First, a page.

Patterns of genetic diversity in vervet monkeys (Chlorocebus aethiops) from the south eastern regions of South Africa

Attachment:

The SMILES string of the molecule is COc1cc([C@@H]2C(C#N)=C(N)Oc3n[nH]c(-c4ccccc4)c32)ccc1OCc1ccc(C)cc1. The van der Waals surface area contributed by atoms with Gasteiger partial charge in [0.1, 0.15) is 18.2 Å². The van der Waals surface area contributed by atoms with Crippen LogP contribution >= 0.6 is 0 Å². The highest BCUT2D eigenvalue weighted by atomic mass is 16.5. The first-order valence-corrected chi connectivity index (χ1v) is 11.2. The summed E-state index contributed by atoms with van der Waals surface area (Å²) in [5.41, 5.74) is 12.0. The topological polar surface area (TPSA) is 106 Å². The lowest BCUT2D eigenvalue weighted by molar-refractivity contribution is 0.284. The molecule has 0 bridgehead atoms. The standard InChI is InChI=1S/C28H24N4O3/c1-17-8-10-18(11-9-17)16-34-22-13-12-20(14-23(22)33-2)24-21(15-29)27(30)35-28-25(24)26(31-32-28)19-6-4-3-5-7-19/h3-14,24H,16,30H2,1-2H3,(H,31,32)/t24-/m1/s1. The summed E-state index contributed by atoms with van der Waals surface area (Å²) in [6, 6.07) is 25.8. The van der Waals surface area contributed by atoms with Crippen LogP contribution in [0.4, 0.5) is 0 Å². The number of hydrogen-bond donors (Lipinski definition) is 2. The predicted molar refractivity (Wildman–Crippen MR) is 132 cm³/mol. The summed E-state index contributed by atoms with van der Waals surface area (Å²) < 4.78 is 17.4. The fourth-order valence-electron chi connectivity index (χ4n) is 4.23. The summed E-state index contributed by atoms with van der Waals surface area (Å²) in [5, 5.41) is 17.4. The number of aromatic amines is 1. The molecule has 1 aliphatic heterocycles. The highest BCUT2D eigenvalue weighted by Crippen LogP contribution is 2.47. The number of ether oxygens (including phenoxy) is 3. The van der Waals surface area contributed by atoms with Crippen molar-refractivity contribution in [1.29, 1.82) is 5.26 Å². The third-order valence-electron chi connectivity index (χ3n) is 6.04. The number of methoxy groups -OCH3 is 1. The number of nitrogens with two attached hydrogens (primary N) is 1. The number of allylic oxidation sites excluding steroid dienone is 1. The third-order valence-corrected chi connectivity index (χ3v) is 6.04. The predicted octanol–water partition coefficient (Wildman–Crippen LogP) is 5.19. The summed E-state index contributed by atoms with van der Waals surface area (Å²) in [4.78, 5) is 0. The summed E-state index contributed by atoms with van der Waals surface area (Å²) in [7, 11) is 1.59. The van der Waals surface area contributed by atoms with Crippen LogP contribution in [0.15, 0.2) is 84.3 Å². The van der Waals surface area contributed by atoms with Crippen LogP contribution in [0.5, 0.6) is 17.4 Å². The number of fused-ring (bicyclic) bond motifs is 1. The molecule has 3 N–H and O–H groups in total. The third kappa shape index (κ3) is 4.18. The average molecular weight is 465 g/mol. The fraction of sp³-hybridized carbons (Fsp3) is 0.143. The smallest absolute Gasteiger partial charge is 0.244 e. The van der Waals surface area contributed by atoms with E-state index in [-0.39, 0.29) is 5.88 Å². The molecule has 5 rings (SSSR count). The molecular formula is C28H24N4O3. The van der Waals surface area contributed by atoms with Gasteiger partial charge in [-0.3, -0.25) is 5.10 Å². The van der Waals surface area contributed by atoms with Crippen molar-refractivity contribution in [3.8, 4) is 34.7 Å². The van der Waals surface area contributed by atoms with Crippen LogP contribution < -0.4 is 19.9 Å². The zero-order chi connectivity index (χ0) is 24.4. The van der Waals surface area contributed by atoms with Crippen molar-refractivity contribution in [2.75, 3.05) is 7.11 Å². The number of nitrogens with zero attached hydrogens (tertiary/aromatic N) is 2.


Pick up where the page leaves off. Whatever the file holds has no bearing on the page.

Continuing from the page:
Vervet monkeys (Chlorocebus aethiops) are one of the most widely distributed primate species in Africa. The aim of this study was to determine the level of genetic differentiation among conspecific vervet monkey populations in the south-eastern regions of South Africa, as part of a bigger project to determine levels of differentiation across South Africa. For this purpose, samples were taken from four localities in the Free State Province (Soetdoring Nature Reserve (NR), Gariep Dam NR, Sandveld NR and the Parys area), four Eastern Cape locations (Tsolwana NR, Baviaanskloof NR, Shamwari Private Game Reserve (PGR) and the Nelson Mandela Metropolitan University (NMMU) campus, Port Elizabeth), three Kwa-Zulu Natal location (St. Lucia area) and one Limpopo Province locality. Genetic differentiation was quantified using sequence data from a portion of the mtDNA control region. Twelve Haplotypes were identified within the total sample group. The nucleotide diversity for each grouping was calculated over all loci. Nucleotide diversity ranged from 0 to 0.038% ±0.02. Haplotype frequencies distribution among samples was calculated. An analysis of Molecular Variance (AMOVA) test was conducted and population pairwise FST values were estimated. The AMOVA test revealed that the majority of the genetic diversity occurred among the different groups (52.5%), with only 4.9% of the variation found within populations. The populations were assigned to groups according to geographic origins. The pairwise analysis identified significant levels of genetic variation among populations, with an average FST value of 0.851. These haplotypes were found to coincide with the geographical borders of Provinces. A ML tree was constructed using the haplotype data, and results showed clustering corresponding to geographical borders. A phylogenetic network was constructed, and this showed clustering similar to that found with the ML tree analysis. According to these results it is clear that there is genetic structuring among vervet monkey populations in South Africa. This clustering of populations can be potentially explained by female philopatry and geographical barriers. Female philopatry is a well known occurrence amongst Cercopithecine primates. The occurrence of geographical barriers, such as rivers and mountains had influence on migration rates and genetic structuring. This clustering pattern observed with mtDNA analysis contradicts results from previous studies working with nuclear DNA markers. This can be caused by various factors. Except for female philopatry having an effect on mtDNA differentiation patterns, it should be noted that the faster evolutionary rate of mtDNA vs. nuclear DNA can also cause different genetic patterns. The effective population size of mtDNA is also four-fold smaller than that of nuclear genes, and will also cause skewed results when comparing mtDNA data with nuclear DNA data. No reliable recommendations can be made toward the release of rehabilitated vervet monkeys, as further analysis is needed. It is thus suggested to use both genetic markers in follow-up studies. An increase in sample size from a broader geographical range is also recommended. In addition to further work on patterns of genetic variation, the adaptive significance of observed genetic differences should also be investigated.
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